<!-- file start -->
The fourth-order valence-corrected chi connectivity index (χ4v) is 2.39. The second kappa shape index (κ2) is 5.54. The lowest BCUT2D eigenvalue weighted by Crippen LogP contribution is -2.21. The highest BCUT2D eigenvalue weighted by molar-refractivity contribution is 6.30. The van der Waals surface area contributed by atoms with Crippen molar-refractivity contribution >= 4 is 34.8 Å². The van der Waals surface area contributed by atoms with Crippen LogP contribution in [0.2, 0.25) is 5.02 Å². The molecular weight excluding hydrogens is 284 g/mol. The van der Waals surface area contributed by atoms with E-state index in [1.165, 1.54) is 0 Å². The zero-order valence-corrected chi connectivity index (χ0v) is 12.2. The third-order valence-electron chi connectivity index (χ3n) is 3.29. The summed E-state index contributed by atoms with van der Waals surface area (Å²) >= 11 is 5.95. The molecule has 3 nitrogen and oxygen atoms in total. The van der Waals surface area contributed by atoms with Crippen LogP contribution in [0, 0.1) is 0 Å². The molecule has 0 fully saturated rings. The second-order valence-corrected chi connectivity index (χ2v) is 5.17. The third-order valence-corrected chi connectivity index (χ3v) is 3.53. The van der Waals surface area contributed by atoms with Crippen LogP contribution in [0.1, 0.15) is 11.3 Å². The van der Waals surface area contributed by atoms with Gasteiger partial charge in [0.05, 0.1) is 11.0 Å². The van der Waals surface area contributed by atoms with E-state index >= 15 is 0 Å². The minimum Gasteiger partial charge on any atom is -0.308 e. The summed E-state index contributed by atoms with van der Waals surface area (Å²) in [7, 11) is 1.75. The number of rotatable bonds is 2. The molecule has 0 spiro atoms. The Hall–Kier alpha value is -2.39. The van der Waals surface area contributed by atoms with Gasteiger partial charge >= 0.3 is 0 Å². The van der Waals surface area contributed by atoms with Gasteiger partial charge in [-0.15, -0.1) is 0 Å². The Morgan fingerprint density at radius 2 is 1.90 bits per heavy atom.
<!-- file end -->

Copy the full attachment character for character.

The fourth-order valence-corrected chi connectivity index (χ4v) is 2.39. The second kappa shape index (κ2) is 5.54. The lowest BCUT2D eigenvalue weighted by Crippen LogP contribution is -2.21. The highest BCUT2D eigenvalue weighted by molar-refractivity contribution is 6.30. The van der Waals surface area contributed by atoms with Crippen molar-refractivity contribution >= 4 is 34.8 Å². The van der Waals surface area contributed by atoms with Crippen LogP contribution in [0.2, 0.25) is 5.02 Å². The molecular weight excluding hydrogens is 284 g/mol. The van der Waals surface area contributed by atoms with E-state index in [1.165, 1.54) is 0 Å². The zero-order valence-corrected chi connectivity index (χ0v) is 12.2. The third-order valence-electron chi connectivity index (χ3n) is 3.29. The summed E-state index contributed by atoms with van der Waals surface area (Å²) >= 11 is 5.95. The molecule has 3 nitrogen and oxygen atoms in total. The van der Waals surface area contributed by atoms with Crippen LogP contribution in [0, 0.1) is 0 Å². The molecule has 0 fully saturated rings. The second-order valence-corrected chi connectivity index (χ2v) is 5.17. The third-order valence-corrected chi connectivity index (χ3v) is 3.53. The van der Waals surface area contributed by atoms with Crippen LogP contribution in [0.1, 0.15) is 11.3 Å². The van der Waals surface area contributed by atoms with Gasteiger partial charge in [0.05, 0.1) is 11.0 Å². The van der Waals surface area contributed by atoms with E-state index >= 15 is 0 Å². The minimum Gasteiger partial charge on any atom is -0.308 e. The summed E-state index contributed by atoms with van der Waals surface area (Å²) in [7, 11) is 1.75. The number of rotatable bonds is 2. The molecule has 0 spiro atoms. The Hall–Kier alpha value is -2.39. The van der Waals surface area contributed by atoms with Gasteiger partial charge >= 0.3 is 0 Å². The van der Waals surface area contributed by atoms with Gasteiger partial charge in [-0.15, -0.1) is 0 Å². The Morgan fingerprint density at radius 2 is 1.90 bits per heavy atom.